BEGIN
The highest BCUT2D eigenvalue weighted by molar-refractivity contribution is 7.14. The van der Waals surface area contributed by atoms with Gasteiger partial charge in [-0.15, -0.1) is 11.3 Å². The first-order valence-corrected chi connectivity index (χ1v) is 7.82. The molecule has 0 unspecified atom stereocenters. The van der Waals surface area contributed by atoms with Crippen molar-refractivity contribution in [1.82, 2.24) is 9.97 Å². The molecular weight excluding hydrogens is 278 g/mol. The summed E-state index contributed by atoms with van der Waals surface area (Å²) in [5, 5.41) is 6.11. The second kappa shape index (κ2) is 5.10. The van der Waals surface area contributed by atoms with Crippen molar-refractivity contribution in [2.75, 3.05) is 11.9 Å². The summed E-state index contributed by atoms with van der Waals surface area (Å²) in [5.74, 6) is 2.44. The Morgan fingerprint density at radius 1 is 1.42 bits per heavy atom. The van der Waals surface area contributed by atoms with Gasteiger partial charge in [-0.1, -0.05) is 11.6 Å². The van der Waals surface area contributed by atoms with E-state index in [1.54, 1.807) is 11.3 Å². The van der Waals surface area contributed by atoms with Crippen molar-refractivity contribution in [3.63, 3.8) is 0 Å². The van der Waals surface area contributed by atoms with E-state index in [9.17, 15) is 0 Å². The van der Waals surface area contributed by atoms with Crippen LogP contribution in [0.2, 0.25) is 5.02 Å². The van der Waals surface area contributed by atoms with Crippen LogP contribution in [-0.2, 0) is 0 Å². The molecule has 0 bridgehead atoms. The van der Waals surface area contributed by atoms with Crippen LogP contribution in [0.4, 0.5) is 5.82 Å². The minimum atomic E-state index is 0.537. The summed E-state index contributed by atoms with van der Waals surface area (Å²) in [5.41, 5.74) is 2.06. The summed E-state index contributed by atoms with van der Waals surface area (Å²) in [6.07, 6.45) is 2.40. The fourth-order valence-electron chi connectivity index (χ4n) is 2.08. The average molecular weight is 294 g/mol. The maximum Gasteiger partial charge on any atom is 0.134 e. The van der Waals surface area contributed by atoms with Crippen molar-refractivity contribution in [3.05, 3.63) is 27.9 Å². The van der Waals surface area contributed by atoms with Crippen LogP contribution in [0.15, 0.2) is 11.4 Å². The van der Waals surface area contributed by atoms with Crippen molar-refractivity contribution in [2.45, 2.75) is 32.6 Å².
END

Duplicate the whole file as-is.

The highest BCUT2D eigenvalue weighted by molar-refractivity contribution is 7.14. The van der Waals surface area contributed by atoms with Gasteiger partial charge in [-0.15, -0.1) is 11.3 Å². The first-order valence-corrected chi connectivity index (χ1v) is 7.82. The molecule has 0 unspecified atom stereocenters. The van der Waals surface area contributed by atoms with Crippen molar-refractivity contribution in [1.82, 2.24) is 9.97 Å². The molecular weight excluding hydrogens is 278 g/mol. The summed E-state index contributed by atoms with van der Waals surface area (Å²) in [5, 5.41) is 6.11. The second kappa shape index (κ2) is 5.10. The van der Waals surface area contributed by atoms with Crippen molar-refractivity contribution in [2.75, 3.05) is 11.9 Å². The summed E-state index contributed by atoms with van der Waals surface area (Å²) in [5.74, 6) is 2.44. The Morgan fingerprint density at radius 1 is 1.42 bits per heavy atom. The van der Waals surface area contributed by atoms with Gasteiger partial charge in [-0.1, -0.05) is 11.6 Å². The van der Waals surface area contributed by atoms with E-state index in [1.54, 1.807) is 11.3 Å². The van der Waals surface area contributed by atoms with Crippen molar-refractivity contribution in [3.63, 3.8) is 0 Å². The van der Waals surface area contributed by atoms with E-state index in [9.17, 15) is 0 Å². The van der Waals surface area contributed by atoms with Crippen LogP contribution in [0.2, 0.25) is 5.02 Å². The van der Waals surface area contributed by atoms with Crippen LogP contribution in [-0.2, 0) is 0 Å². The molecule has 0 bridgehead atoms. The van der Waals surface area contributed by atoms with Crippen LogP contribution in [0.4, 0.5) is 5.82 Å². The minimum atomic E-state index is 0.537. The summed E-state index contributed by atoms with van der Waals surface area (Å²) in [5.41, 5.74) is 2.06. The summed E-state index contributed by atoms with van der Waals surface area (Å²) in [6.07, 6.45) is 2.40. The fourth-order valence-electron chi connectivity index (χ4n) is 2.08. The average molecular weight is 294 g/mol. The maximum Gasteiger partial charge on any atom is 0.134 e. The van der Waals surface area contributed by atoms with Crippen molar-refractivity contribution in [3.05, 3.63) is 27.9 Å². The van der Waals surface area contributed by atoms with Crippen LogP contribution in [0.15, 0.2) is 11.4 Å². The van der Waals surface area contributed by atoms with Crippen molar-refractivity contribution in [2.45, 2.75) is 32.6 Å².